Let me know how these work for you.
Released: July, 2009
Introduce yourself to the application of failure modes and effects analysis (FMEA) in healthcare to improve efficiency, patient safety, and effective implementation of process improvements.
Presenter: Keith Poole, CQA, CQE, CSQE, CSSBB, CMQ/OE, Corporate Manager Lean Six Sigma, Sisters of St. Francis Health Services
Healthcare Quality in Focus
A Series of Free Online Webinars for ASQ Members
There is some great references for creating and utilizing FMEAs
- SAE J1739 is a standard which followed the Mil-Std-1629 when the military standards were dissolved
- The automotive sector utilizes the FMEA as one of their core tools and has a reference manual that can be purchased through AIAG
- Six Sigma professionals also utilize the FMEA tool and the ASQ Six Sigma Black Belt Handbook and ASQ Six Sigma Green Belt Handbook along with many other references covers the essential parts of this tool.
- ASQ Tool Box pages does include some of the basic forms used and some references. I believe this is still contained within ASQ.Org
And, I think that John Vandenbemden may have been referring to this template in his response to you: http://asq.org/learn-about-quality/data-collection-analysis-tools/overview/asq-fmea-template.xls
I am new to this group and hope to gain some information on the AIAG's FMEA. My company recently switches from the traditional PFMEA to AIAG FMEA. There was a fundamental change in AIAG FMEA where occurrence is defined as occurrence of the cause of the failure instead of the traditional occurrence of the defect.
I want to know how people go about to obtain occurrence rate for occurrence of the cause. Occurrence of the defect can be obtained from scrap rate, process capability since these data available in most quality system. I am at a lost about how to obtain the occurrence of the cause of the defect.
I would appreciate any discussion on this topic.
My company used to force a PFEMA every time we made a new part and was slowly working towards implementing a new PFEMA for every time there was a standard work revision. he book I used to reference was a book from AIAG which went over both Process and Design FEMAs. I thought this was highly helpful in my endeavors maybe it will help you out as well.
While FMEA has a long-standing history of use, there are some challenges in the way it's used to manage design, process, and product use risk.
One of the challenges is in the way a Risk Priority Number (RPN) is calculated and used to manage risk across many areas of opportunity.
I suggest you give the article from Dr. D. Wheeler a look via the link below to insure you understand the risk associated with this measure:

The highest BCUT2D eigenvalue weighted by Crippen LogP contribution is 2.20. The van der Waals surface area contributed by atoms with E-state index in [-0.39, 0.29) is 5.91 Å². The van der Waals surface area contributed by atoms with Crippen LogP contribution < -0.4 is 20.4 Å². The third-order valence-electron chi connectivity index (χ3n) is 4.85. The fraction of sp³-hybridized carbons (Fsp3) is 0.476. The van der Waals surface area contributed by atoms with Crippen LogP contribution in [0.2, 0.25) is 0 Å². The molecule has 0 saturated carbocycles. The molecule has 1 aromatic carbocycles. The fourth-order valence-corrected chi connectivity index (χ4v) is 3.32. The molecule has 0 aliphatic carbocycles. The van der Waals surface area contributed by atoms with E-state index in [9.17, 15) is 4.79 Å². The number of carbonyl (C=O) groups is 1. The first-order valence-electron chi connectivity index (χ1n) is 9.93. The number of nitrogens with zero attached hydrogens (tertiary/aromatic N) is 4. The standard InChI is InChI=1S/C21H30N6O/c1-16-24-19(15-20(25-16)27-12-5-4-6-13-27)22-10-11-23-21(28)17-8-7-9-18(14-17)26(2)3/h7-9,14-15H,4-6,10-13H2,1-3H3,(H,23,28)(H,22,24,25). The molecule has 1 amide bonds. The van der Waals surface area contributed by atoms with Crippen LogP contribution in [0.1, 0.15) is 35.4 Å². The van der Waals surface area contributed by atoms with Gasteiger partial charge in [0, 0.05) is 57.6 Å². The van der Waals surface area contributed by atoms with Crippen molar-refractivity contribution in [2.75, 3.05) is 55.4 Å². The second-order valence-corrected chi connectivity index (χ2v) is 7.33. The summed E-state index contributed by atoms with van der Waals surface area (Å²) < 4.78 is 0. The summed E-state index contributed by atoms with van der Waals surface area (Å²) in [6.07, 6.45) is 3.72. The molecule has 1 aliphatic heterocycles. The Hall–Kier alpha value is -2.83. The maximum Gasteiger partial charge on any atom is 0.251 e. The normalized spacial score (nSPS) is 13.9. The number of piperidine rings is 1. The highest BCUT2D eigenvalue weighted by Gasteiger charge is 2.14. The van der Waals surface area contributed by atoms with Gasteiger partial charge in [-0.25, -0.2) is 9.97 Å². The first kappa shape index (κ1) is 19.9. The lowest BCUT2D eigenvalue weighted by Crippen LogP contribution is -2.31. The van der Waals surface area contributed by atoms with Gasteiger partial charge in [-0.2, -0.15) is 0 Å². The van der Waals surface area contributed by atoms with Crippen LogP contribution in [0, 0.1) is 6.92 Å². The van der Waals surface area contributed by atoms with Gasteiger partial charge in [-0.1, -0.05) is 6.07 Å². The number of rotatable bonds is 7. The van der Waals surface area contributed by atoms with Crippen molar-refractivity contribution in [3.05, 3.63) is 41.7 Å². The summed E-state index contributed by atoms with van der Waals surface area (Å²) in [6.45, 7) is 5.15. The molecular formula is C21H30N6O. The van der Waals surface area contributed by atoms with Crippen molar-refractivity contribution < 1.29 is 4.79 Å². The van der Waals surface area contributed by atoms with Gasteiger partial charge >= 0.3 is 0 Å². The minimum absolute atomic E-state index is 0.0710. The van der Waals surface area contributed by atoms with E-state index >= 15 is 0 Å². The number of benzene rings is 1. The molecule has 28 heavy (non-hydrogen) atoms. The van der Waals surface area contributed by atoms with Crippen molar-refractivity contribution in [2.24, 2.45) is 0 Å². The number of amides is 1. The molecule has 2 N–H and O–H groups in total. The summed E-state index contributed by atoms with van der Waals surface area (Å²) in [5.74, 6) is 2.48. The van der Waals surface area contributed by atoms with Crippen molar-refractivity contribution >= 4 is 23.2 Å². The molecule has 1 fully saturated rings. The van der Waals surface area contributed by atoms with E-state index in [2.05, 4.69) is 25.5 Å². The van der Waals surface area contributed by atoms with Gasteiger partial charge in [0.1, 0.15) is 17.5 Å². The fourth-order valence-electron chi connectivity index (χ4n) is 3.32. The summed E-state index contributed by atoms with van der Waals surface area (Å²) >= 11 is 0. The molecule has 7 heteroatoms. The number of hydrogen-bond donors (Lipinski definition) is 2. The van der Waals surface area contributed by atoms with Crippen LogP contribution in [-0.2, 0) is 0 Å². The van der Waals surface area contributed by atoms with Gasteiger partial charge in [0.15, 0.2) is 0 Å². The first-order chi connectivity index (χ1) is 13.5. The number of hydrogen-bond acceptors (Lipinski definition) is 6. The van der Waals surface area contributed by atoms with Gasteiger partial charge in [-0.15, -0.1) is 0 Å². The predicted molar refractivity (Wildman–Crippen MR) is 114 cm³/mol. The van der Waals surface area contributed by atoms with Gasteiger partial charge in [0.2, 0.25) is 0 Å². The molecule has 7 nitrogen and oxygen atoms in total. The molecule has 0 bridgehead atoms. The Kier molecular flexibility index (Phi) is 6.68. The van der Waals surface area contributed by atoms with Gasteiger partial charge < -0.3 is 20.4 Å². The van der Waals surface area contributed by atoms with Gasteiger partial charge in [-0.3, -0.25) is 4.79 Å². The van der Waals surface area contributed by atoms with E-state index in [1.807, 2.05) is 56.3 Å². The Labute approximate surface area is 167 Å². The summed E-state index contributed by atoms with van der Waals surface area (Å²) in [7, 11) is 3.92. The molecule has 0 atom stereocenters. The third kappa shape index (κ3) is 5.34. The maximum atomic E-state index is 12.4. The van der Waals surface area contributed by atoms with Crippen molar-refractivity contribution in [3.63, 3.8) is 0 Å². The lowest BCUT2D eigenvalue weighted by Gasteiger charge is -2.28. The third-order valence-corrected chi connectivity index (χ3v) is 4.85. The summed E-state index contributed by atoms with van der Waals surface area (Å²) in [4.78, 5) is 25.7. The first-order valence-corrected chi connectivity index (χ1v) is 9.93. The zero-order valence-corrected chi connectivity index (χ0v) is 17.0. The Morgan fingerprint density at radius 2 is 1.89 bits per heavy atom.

I love myASQ for the tremendous access to world class Quality professionals willing to share their knowledge and experience with those of us just learning the ropes!
Process FMEA is an excellent tool for re-evaluating a process.
- Make sure you capture the current issues (Things Gone Wrong) with the process so that you can focus on improving those
- Make sure you capture what is good (Things Gone Right) with the process so that you keep that. These will score as low RPNs, but you still want to capture what you are doing right and how you did it right.
- Then add the things that you are re-evaluating or changing.
- Use a cross-functional team so that you have a good range of experience from different viewpoints.
- I usually work Design and Process FMEA together since there are things about the Design that must be held in the Process and things about the Process that can help guide a more producible product and better running Process, so for your process re-evaluation maybe it should also be fair game to do a bit of Design FMEA or design re-evaluation too.
Regarding Practical Application of FMEA PDF document posted by Michael Kirchner is so helpful for me, as I'm dealing with issues in Healthcare in my night shift work. I have a question: What is the relation between occurrence and detection? For me, both are the same, if something is occurred and we know that is occurred, it means we have detected a risk. Vice versa, if a risk is detected it means something is occurred. So occurrence and detection are the same. So why we use both in FMEA and why they may have different scales for them?
Think of Detection as a failsafe for when Prevention fails. If we detect soon enough we may be able to counteract before impact is severe.